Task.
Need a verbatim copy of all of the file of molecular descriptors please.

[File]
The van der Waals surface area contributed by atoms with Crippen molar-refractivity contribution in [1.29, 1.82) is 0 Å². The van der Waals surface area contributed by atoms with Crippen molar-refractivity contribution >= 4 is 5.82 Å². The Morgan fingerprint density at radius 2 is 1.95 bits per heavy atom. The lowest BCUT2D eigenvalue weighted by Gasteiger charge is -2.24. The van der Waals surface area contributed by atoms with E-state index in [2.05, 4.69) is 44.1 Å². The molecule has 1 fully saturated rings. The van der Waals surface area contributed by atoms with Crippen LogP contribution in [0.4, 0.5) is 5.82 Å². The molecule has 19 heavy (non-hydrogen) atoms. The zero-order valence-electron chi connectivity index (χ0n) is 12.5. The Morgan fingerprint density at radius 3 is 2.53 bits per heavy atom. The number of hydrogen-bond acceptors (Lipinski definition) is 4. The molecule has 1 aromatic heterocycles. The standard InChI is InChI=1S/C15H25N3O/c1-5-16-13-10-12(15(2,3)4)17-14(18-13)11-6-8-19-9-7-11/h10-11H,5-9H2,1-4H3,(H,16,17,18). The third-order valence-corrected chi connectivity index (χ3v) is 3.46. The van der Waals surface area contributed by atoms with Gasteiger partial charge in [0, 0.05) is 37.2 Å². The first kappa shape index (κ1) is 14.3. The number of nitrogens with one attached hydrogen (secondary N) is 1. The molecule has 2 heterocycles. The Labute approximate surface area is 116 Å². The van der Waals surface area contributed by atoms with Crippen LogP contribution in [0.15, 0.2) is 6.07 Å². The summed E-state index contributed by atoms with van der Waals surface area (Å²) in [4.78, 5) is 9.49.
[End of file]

The van der Waals surface area contributed by atoms with Crippen molar-refractivity contribution in [1.29, 1.82) is 0 Å². The van der Waals surface area contributed by atoms with Crippen molar-refractivity contribution >= 4 is 5.82 Å². The Morgan fingerprint density at radius 2 is 1.95 bits per heavy atom. The lowest BCUT2D eigenvalue weighted by Gasteiger charge is -2.24. The van der Waals surface area contributed by atoms with E-state index in [2.05, 4.69) is 44.1 Å². The molecule has 1 fully saturated rings. The van der Waals surface area contributed by atoms with Crippen LogP contribution in [0.4, 0.5) is 5.82 Å². The molecule has 19 heavy (non-hydrogen) atoms. The zero-order valence-electron chi connectivity index (χ0n) is 12.5. The Morgan fingerprint density at radius 3 is 2.53 bits per heavy atom. The number of hydrogen-bond acceptors (Lipinski definition) is 4. The molecule has 1 aromatic heterocycles. The standard InChI is InChI=1S/C15H25N3O/c1-5-16-13-10-12(15(2,3)4)17-14(18-13)11-6-8-19-9-7-11/h10-11H,5-9H2,1-4H3,(H,16,17,18). The third-order valence-corrected chi connectivity index (χ3v) is 3.46. The van der Waals surface area contributed by atoms with Gasteiger partial charge in [0, 0.05) is 37.2 Å². The first kappa shape index (κ1) is 14.3. The number of nitrogens with one attached hydrogen (secondary N) is 1. The molecule has 2 heterocycles. The Labute approximate surface area is 116 Å². The van der Waals surface area contributed by atoms with Crippen LogP contribution in [0.15, 0.2) is 6.07 Å². The summed E-state index contributed by atoms with van der Waals surface area (Å²) in [4.78, 5) is 9.49.